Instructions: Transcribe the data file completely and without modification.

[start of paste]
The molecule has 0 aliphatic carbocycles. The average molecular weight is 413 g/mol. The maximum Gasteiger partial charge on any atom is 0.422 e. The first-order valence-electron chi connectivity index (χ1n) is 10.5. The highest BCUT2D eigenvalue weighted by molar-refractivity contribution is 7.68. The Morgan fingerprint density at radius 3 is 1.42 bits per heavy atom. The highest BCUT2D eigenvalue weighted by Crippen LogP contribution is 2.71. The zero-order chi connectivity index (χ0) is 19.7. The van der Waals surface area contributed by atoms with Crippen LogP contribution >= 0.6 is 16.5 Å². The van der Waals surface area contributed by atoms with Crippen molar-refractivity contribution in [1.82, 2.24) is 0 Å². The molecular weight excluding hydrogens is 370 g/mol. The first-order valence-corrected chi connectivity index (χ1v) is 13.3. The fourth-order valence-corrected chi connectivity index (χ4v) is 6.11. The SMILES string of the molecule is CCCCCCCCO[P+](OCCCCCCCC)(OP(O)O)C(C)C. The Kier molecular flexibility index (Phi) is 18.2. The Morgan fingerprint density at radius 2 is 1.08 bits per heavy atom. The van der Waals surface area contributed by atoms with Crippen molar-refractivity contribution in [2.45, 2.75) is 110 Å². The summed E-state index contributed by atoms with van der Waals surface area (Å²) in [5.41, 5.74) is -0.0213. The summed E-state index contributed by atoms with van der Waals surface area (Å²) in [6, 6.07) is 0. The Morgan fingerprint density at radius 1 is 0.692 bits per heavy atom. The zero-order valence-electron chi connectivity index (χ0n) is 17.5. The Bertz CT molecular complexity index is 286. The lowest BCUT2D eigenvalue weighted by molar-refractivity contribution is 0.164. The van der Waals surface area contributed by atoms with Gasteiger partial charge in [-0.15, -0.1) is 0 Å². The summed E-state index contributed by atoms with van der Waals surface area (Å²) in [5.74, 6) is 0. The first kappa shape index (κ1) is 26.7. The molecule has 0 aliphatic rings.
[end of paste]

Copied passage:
The molecule has 0 aliphatic carbocycles. The average molecular weight is 413 g/mol. The maximum Gasteiger partial charge on any atom is 0.422 e. The first-order valence-electron chi connectivity index (χ1n) is 10.5. The highest BCUT2D eigenvalue weighted by molar-refractivity contribution is 7.68. The Morgan fingerprint density at radius 3 is 1.42 bits per heavy atom. The highest BCUT2D eigenvalue weighted by Crippen LogP contribution is 2.71. The zero-order chi connectivity index (χ0) is 19.7. The van der Waals surface area contributed by atoms with Crippen LogP contribution >= 0.6 is 16.5 Å². The van der Waals surface area contributed by atoms with Crippen molar-refractivity contribution in [1.82, 2.24) is 0 Å². The molecular weight excluding hydrogens is 370 g/mol. The first-order valence-corrected chi connectivity index (χ1v) is 13.3. The fourth-order valence-corrected chi connectivity index (χ4v) is 6.11. The SMILES string of the molecule is CCCCCCCCO[P+](OCCCCCCCC)(OP(O)O)C(C)C. The Kier molecular flexibility index (Phi) is 18.2. The Morgan fingerprint density at radius 2 is 1.08 bits per heavy atom. The van der Waals surface area contributed by atoms with Crippen molar-refractivity contribution in [2.45, 2.75) is 110 Å². The summed E-state index contributed by atoms with van der Waals surface area (Å²) in [5.41, 5.74) is -0.0213. The summed E-state index contributed by atoms with van der Waals surface area (Å²) in [6, 6.07) is 0. The Morgan fingerprint density at radius 1 is 0.692 bits per heavy atom. The zero-order valence-electron chi connectivity index (χ0n) is 17.5. The Bertz CT molecular complexity index is 286. The lowest BCUT2D eigenvalue weighted by molar-refractivity contribution is 0.164. The van der Waals surface area contributed by atoms with Gasteiger partial charge in [-0.15, -0.1) is 0 Å². The summed E-state index contributed by atoms with van der Waals surface area (Å²) in [5.74, 6) is 0. The first kappa shape index (κ1) is 26.7. The molecule has 0 aliphatic rings.